Read-Only Mode: Your progress will not be saved, and certain functions are unavailable.Sign upto access the full features of Cratecode.

Using JavaScript

By: Cratecode

We've taken a little break from JavaScript so far, but moving forward we're going to keep working with it. JavaScript is instrumental to almost every modern website, and allows a website to change its content. This could mean having a profile settings dropdown or a toolbox that allows users to change what's being displayed, or even a button that changes the text shown on a webpage. JavaScript allows websites to move from fancy text document to full-fledged programs. So, let's take a look at how we can use it.

Before we can start writing our code, we first need to have a place where we can put it. There are a few ways to put JavaScript into a webpage, but right now we'll just stick it in directly. Here's how it works:

<script> console.log("JavaScript code here!"); </script>

All you have to do is create a script tag, then put your JavaScript code inside it. Also, it's a good practice to only put your script tags inside the head (and not the body) since they aren't actually shown to the user.


Now, having JavaScript in our pages is good and all, but we can't expect users to go into the console (press F12 -> Console to see all of the console.logs that have happened) in order to interact with our site. Luckily, we have a solution to that as well. We can dynamically create and modify HTML elements with our JavaScript code. This means that we can change the text shown inside a paragraph, or even add a new one altogether. In order to do this though, we first need a way to "get" the element that we want to change. For that, we use IDs:

<p id="paragraph-1"> I have an ID! </p>

IDs let us "look up" certain elements, which we'll then use to modify them. Here's another example:

<script> function changeText() { document.getElementById("paragraph-1").innerHtml = "New text"; } </script>

Let's look at the two most important things here: document.getElementById("paragraph-1") and innerHtml. The first one is how we "look up" HTML elements by their IDs, which gives us something representing the HTML element. Then, we can get the innerHtml (the stuff inside the element, for example, I have an ID! is the innerHtml of the element above) and set it to whatever we want. Doing this changes the content of the paragraph and what's shown on the page. Now, let's make it useful!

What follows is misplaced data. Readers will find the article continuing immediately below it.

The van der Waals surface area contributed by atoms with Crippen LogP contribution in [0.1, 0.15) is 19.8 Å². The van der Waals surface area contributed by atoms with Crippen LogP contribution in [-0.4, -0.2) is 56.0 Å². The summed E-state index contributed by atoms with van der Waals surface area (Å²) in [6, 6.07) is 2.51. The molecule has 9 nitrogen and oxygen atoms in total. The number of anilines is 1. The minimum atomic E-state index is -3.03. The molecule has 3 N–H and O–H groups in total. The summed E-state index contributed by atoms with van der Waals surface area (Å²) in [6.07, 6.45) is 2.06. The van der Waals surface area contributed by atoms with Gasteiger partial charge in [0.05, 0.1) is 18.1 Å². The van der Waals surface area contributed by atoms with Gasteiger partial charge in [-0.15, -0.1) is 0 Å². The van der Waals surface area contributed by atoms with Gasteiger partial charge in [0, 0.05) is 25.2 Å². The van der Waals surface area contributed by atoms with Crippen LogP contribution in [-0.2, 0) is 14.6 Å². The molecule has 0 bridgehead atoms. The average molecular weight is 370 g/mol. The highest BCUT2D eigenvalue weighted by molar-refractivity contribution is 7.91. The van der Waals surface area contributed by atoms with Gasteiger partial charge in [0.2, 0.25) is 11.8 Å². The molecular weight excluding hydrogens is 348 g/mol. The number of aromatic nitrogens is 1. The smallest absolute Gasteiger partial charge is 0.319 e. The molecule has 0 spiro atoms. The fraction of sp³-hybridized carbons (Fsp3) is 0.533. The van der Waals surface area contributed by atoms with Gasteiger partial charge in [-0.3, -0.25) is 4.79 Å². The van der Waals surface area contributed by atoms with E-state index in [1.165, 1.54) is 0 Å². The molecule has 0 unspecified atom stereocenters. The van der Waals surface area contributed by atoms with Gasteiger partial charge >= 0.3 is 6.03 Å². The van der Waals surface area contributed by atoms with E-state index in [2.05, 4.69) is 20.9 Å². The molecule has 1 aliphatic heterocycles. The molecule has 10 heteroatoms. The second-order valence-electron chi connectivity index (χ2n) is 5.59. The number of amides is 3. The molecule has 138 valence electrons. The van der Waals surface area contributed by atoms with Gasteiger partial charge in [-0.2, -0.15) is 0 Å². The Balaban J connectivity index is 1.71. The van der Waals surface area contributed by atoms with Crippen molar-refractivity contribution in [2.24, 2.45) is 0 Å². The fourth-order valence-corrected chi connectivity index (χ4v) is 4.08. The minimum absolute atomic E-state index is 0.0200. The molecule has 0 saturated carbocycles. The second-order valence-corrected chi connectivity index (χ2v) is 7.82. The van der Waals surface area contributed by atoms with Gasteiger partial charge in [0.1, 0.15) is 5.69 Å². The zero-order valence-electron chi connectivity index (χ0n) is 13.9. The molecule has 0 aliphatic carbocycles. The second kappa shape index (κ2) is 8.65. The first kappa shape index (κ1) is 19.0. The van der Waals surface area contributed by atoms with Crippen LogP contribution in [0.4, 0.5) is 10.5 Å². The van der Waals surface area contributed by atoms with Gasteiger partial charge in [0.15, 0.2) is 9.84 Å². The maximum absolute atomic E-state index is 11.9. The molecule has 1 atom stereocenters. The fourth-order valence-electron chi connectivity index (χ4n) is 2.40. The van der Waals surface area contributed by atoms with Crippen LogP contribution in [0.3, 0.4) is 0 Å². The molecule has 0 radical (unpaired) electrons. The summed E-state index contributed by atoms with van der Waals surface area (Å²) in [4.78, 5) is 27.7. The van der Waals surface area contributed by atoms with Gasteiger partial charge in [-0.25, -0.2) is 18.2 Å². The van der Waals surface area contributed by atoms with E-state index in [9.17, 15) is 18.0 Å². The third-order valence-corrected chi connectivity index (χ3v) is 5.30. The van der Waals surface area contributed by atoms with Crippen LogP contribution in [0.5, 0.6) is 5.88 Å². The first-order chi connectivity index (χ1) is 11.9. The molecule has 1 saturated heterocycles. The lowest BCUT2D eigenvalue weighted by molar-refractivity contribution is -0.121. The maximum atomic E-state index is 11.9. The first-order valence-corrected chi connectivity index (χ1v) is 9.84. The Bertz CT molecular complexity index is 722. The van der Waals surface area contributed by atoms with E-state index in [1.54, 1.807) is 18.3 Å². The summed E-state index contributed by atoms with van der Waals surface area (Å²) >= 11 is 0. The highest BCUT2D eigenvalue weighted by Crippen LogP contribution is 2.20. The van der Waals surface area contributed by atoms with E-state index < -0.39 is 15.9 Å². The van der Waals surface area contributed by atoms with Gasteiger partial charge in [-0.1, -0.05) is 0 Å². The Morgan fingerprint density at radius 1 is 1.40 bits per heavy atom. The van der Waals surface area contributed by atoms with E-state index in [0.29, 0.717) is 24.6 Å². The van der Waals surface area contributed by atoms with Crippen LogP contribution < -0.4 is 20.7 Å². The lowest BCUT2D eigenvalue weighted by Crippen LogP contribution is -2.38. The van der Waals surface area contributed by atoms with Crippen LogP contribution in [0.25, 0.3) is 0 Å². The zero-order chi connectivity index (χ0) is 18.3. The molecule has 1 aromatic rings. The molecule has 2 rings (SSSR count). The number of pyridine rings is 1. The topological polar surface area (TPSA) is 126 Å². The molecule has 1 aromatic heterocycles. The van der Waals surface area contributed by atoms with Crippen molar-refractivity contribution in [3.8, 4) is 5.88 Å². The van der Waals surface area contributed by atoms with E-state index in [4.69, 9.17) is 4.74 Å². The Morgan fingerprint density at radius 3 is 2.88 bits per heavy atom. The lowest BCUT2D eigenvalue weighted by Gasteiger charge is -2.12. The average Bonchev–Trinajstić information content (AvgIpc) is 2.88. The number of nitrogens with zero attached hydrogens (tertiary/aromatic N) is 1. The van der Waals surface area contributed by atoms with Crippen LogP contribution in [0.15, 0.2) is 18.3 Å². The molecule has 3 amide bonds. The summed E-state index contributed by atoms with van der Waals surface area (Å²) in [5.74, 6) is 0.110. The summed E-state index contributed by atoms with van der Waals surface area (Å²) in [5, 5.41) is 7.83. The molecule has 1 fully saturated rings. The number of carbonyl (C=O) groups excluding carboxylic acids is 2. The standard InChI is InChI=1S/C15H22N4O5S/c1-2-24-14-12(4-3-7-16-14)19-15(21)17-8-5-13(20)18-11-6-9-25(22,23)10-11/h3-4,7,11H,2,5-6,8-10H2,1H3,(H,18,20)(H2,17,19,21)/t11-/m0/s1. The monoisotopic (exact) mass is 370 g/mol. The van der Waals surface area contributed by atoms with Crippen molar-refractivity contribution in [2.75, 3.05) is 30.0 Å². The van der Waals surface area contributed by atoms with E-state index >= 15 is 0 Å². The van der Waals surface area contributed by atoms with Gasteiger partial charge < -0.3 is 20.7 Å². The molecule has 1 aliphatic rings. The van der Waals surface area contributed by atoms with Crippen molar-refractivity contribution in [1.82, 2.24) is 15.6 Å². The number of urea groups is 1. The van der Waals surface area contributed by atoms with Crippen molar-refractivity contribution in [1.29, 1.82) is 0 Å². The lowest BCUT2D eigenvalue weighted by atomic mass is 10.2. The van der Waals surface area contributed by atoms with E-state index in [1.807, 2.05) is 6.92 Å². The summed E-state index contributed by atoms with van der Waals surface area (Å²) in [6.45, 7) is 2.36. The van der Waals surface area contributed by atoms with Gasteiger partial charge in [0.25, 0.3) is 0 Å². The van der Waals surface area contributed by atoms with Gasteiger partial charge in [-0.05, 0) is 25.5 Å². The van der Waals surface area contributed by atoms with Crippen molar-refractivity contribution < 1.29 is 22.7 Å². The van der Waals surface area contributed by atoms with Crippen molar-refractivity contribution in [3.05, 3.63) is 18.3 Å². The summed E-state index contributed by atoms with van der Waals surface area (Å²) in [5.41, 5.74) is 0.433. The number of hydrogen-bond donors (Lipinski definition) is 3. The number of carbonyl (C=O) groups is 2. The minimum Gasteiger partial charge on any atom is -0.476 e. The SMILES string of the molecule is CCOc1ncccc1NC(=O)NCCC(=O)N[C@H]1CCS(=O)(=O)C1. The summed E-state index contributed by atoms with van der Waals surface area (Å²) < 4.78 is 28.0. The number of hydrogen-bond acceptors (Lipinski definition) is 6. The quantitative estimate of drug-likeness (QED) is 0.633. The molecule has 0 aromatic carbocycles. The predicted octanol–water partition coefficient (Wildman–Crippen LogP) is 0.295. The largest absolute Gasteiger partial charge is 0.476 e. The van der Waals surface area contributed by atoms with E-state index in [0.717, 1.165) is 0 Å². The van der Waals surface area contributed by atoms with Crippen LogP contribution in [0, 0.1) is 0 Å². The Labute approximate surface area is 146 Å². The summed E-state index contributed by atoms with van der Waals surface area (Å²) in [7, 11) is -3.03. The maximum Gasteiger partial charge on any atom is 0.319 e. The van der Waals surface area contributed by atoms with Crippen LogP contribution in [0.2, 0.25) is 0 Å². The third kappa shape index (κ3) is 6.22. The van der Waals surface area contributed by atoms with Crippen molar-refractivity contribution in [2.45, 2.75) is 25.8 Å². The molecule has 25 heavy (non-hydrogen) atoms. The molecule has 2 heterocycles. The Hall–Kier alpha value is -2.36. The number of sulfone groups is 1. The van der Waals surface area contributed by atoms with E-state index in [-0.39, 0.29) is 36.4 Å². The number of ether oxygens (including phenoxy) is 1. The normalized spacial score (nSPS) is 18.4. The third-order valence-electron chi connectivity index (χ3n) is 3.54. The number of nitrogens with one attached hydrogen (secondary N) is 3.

We have our changeText function available, but the only way to use it is through the console, which isn't very user-friendly. Luckily, we have one more trick to save the day: buttons! Buttons are pretty simple: you click them, something happens. In our case, this something could be running changeText and changing the contents of paragraph-1. Here's how that might look:

<input type="button" value="Click me!" onClick="changeText()">

Let's look at how this works. The tag we're using is input, which is a general tag for many kinds of user-input. Next, we set the type attribute to button in order to tell the browser that this input is a button, and the value to Click me! (which makes Click me! appear inside the button). One weird this with input is that you can't put anything inside it, and so it doesn't actually have a closing tag like other elements. In order to set the text, you use the value attribute. Finally, we set the onClick attribute to changeText(), which is a piece of JavaScript which runs when the button is clicked. In this case, it calls our function from above, changing the paragraph text. Let's put it all together:

<!DOCTYPE html> <html> <head> <title>JavaScript Test</title> </head> <body> <p id="paragraph-1"> I have an ID! </p> <input type="button" value="Click me!" onClick="changeText()"> <script> function changeText() { document.getElementById("paragraph-1").innerHtml = "New text"; } </script> </body> </html>

Now you try. Create an HTML document inside of index.html which does something similar to what we just did, with a small difference. Instead of just setting it to some text every time, make the paragraph count up. So, when you first load the page, it should say something like Press the button below, then 1 once you press the button, 2 once you press it again, and so on. Good luck!

HTML Cheatsheet

Output is unavailable in read-only mode.

AI Assistant


Using JavaScript